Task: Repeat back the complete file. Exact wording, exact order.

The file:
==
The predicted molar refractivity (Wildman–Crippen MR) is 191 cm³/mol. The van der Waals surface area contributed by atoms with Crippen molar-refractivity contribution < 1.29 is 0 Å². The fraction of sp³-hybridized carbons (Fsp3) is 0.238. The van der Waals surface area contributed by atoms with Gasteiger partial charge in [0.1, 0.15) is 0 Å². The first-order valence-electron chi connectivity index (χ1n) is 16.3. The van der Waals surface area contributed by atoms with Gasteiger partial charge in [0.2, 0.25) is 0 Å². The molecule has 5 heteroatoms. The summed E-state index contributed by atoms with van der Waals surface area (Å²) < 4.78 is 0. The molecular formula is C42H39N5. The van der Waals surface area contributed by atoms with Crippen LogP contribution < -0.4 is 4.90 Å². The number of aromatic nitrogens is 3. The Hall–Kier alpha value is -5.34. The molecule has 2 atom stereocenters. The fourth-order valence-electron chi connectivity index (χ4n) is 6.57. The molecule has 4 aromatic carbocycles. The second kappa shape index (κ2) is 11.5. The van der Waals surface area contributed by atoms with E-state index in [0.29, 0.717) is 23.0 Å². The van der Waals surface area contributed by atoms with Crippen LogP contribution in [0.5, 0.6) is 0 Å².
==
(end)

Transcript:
The predicted molar refractivity (Wildman–Crippen MR) is 191 cm³/mol. The van der Waals surface area contributed by atoms with Crippen molar-refractivity contribution < 1.29 is 0 Å². The fraction of sp³-hybridized carbons (Fsp3) is 0.238. The van der Waals surface area contributed by atoms with Gasteiger partial charge in [0.1, 0.15) is 0 Å². The first-order valence-electron chi connectivity index (χ1n) is 16.3. The van der Waals surface area contributed by atoms with Gasteiger partial charge in [0.2, 0.25) is 0 Å². The molecule has 5 heteroatoms. The summed E-state index contributed by atoms with van der Waals surface area (Å²) < 4.78 is 0. The molecular formula is C42H39N5. The van der Waals surface area contributed by atoms with Crippen LogP contribution < -0.4 is 4.90 Å². The number of aromatic nitrogens is 3. The Hall–Kier alpha value is -5.34. The molecule has 2 atom stereocenters. The fourth-order valence-electron chi connectivity index (χ4n) is 6.57. The molecule has 4 aromatic carbocycles. The second kappa shape index (κ2) is 11.5. The van der Waals surface area contributed by atoms with E-state index in [0.29, 0.717) is 23.0 Å². The van der Waals surface area contributed by atoms with Crippen LogP contribution in [0.5, 0.6) is 0 Å².